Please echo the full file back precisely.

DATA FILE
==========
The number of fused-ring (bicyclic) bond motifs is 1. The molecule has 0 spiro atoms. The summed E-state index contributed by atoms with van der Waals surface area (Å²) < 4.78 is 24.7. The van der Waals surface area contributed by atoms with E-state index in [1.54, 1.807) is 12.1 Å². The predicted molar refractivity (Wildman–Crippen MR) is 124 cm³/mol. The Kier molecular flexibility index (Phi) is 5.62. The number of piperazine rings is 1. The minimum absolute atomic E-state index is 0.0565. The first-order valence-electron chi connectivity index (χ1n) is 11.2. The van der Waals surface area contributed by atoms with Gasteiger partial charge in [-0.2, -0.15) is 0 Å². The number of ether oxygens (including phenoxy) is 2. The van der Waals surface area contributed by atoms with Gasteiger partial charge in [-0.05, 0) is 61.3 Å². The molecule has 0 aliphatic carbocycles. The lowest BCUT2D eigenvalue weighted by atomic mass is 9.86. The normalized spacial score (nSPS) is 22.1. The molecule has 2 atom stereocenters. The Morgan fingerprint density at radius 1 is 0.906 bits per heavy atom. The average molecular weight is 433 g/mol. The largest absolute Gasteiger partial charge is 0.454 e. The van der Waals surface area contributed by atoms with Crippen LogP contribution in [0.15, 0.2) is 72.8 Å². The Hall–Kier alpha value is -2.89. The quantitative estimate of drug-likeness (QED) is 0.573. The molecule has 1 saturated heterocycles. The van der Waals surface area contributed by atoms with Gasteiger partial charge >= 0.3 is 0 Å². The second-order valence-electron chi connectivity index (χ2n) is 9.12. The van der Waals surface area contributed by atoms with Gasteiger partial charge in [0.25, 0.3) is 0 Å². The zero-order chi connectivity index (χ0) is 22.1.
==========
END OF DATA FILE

The number of fused-ring (bicyclic) bond motifs is 1. The molecule has 0 spiro atoms. The summed E-state index contributed by atoms with van der Waals surface area (Å²) < 4.78 is 24.7. The van der Waals surface area contributed by atoms with E-state index in [1.54, 1.807) is 12.1 Å². The predicted molar refractivity (Wildman–Crippen MR) is 124 cm³/mol. The Kier molecular flexibility index (Phi) is 5.62. The number of piperazine rings is 1. The minimum absolute atomic E-state index is 0.0565. The first-order valence-electron chi connectivity index (χ1n) is 11.2. The van der Waals surface area contributed by atoms with Gasteiger partial charge in [-0.2, -0.15) is 0 Å². The number of ether oxygens (including phenoxy) is 2. The van der Waals surface area contributed by atoms with Gasteiger partial charge in [-0.05, 0) is 61.3 Å². The molecule has 0 aliphatic carbocycles. The lowest BCUT2D eigenvalue weighted by atomic mass is 9.86. The normalized spacial score (nSPS) is 22.1. The molecule has 2 atom stereocenters. The Morgan fingerprint density at radius 1 is 0.906 bits per heavy atom. The average molecular weight is 433 g/mol. The largest absolute Gasteiger partial charge is 0.454 e. The van der Waals surface area contributed by atoms with Crippen LogP contribution in [0.15, 0.2) is 72.8 Å². The Hall–Kier alpha value is -2.89. The quantitative estimate of drug-likeness (QED) is 0.573. The molecule has 1 saturated heterocycles. The van der Waals surface area contributed by atoms with Gasteiger partial charge >= 0.3 is 0 Å². The second-order valence-electron chi connectivity index (χ2n) is 9.12. The van der Waals surface area contributed by atoms with Gasteiger partial charge in [0.25, 0.3) is 0 Å². The zero-order chi connectivity index (χ0) is 22.1.